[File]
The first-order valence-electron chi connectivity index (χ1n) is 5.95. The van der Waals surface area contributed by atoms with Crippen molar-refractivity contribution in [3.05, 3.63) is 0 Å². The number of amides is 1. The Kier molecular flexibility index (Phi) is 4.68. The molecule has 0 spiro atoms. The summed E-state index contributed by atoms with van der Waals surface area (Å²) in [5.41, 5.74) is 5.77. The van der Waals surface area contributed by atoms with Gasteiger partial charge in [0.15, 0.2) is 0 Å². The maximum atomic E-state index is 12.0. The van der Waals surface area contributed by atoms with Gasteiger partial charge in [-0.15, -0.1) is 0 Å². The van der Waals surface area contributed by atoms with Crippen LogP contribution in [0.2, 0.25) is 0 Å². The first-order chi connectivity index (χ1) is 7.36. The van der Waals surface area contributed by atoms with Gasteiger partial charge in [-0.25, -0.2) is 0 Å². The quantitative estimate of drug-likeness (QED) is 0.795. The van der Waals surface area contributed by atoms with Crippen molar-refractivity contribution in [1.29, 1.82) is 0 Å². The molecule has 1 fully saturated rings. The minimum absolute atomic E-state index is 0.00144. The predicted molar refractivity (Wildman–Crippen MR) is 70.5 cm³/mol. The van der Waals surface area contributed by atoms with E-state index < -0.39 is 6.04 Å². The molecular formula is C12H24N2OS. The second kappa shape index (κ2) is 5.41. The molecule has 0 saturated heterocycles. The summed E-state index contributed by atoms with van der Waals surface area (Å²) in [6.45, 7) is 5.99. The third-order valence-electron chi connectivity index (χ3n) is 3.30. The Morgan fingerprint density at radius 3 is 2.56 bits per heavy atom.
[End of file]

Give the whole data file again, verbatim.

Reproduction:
The first-order valence-electron chi connectivity index (χ1n) is 5.95. The van der Waals surface area contributed by atoms with Crippen molar-refractivity contribution in [3.05, 3.63) is 0 Å². The number of amides is 1. The Kier molecular flexibility index (Phi) is 4.68. The molecule has 0 spiro atoms. The summed E-state index contributed by atoms with van der Waals surface area (Å²) in [5.41, 5.74) is 5.77. The van der Waals surface area contributed by atoms with Gasteiger partial charge in [0.15, 0.2) is 0 Å². The maximum atomic E-state index is 12.0. The van der Waals surface area contributed by atoms with Gasteiger partial charge in [-0.15, -0.1) is 0 Å². The van der Waals surface area contributed by atoms with Crippen LogP contribution in [0.2, 0.25) is 0 Å². The first-order chi connectivity index (χ1) is 7.36. The van der Waals surface area contributed by atoms with Gasteiger partial charge in [-0.25, -0.2) is 0 Å². The quantitative estimate of drug-likeness (QED) is 0.795. The van der Waals surface area contributed by atoms with Crippen molar-refractivity contribution in [1.29, 1.82) is 0 Å². The molecule has 1 fully saturated rings. The minimum absolute atomic E-state index is 0.00144. The predicted molar refractivity (Wildman–Crippen MR) is 70.5 cm³/mol. The van der Waals surface area contributed by atoms with E-state index < -0.39 is 6.04 Å². The molecular formula is C12H24N2OS. The second kappa shape index (κ2) is 5.41. The molecule has 0 saturated heterocycles. The summed E-state index contributed by atoms with van der Waals surface area (Å²) in [6.45, 7) is 5.99. The third-order valence-electron chi connectivity index (χ3n) is 3.30. The Morgan fingerprint density at radius 3 is 2.56 bits per heavy atom.